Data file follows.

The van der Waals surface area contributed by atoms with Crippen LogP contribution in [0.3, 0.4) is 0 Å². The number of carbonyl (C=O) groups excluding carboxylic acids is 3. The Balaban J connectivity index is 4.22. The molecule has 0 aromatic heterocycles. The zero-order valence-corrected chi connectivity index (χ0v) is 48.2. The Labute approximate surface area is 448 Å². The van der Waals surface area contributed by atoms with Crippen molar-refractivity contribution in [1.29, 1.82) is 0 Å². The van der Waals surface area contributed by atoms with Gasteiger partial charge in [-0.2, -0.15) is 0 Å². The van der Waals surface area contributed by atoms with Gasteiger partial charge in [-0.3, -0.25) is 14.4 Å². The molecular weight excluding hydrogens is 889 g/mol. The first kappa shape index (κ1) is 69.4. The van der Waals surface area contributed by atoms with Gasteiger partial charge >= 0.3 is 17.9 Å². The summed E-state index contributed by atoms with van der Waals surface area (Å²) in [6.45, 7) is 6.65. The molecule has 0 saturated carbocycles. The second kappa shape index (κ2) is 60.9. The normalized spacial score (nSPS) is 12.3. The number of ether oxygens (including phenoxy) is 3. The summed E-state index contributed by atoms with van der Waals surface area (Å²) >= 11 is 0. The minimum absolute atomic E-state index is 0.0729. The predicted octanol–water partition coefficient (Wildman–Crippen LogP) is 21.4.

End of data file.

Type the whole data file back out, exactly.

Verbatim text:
The van der Waals surface area contributed by atoms with Crippen LogP contribution in [0.3, 0.4) is 0 Å². The number of carbonyl (C=O) groups excluding carboxylic acids is 3. The Balaban J connectivity index is 4.22. The molecule has 0 aromatic heterocycles. The zero-order valence-corrected chi connectivity index (χ0v) is 48.2. The Labute approximate surface area is 448 Å². The van der Waals surface area contributed by atoms with Crippen molar-refractivity contribution in [1.29, 1.82) is 0 Å². The van der Waals surface area contributed by atoms with Gasteiger partial charge in [-0.2, -0.15) is 0 Å². The van der Waals surface area contributed by atoms with Gasteiger partial charge in [-0.3, -0.25) is 14.4 Å². The molecular weight excluding hydrogens is 889 g/mol. The first kappa shape index (κ1) is 69.4. The van der Waals surface area contributed by atoms with Gasteiger partial charge >= 0.3 is 17.9 Å². The summed E-state index contributed by atoms with van der Waals surface area (Å²) in [6.45, 7) is 6.65. The molecule has 0 saturated carbocycles. The second kappa shape index (κ2) is 60.9. The normalized spacial score (nSPS) is 12.3. The number of ether oxygens (including phenoxy) is 3. The summed E-state index contributed by atoms with van der Waals surface area (Å²) >= 11 is 0. The minimum absolute atomic E-state index is 0.0729. The predicted octanol–water partition coefficient (Wildman–Crippen LogP) is 21.4.